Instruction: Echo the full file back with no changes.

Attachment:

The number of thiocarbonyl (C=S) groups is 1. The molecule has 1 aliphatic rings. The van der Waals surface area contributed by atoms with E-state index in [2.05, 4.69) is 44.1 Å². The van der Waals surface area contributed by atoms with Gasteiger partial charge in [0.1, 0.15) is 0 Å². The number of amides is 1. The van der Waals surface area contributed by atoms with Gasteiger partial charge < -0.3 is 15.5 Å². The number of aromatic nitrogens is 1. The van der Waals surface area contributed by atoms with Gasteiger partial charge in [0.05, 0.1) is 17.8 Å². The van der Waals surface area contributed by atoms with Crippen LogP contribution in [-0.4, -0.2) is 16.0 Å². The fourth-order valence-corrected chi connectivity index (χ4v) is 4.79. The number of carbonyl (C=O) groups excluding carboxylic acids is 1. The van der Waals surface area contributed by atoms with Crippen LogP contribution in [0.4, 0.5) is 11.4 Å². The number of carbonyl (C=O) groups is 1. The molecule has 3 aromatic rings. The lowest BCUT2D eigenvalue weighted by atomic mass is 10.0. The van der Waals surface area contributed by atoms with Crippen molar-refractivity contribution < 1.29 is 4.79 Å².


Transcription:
The number of thiocarbonyl (C=S) groups is 1. The molecule has 1 aliphatic rings. The van der Waals surface area contributed by atoms with E-state index in [2.05, 4.69) is 44.1 Å². The van der Waals surface area contributed by atoms with Gasteiger partial charge in [0.1, 0.15) is 0 Å². The number of amides is 1. The van der Waals surface area contributed by atoms with Gasteiger partial charge < -0.3 is 15.5 Å². The number of aromatic nitrogens is 1. The van der Waals surface area contributed by atoms with Gasteiger partial charge in [0.05, 0.1) is 17.8 Å². The van der Waals surface area contributed by atoms with Crippen LogP contribution in [-0.4, -0.2) is 16.0 Å². The fourth-order valence-corrected chi connectivity index (χ4v) is 4.79. The number of carbonyl (C=O) groups excluding carboxylic acids is 1. The van der Waals surface area contributed by atoms with Crippen LogP contribution in [0.4, 0.5) is 11.4 Å². The number of carbonyl (C=O) groups is 1. The molecule has 3 aromatic rings. The lowest BCUT2D eigenvalue weighted by atomic mass is 10.0. The van der Waals surface area contributed by atoms with Crippen molar-refractivity contribution < 1.29 is 4.79 Å².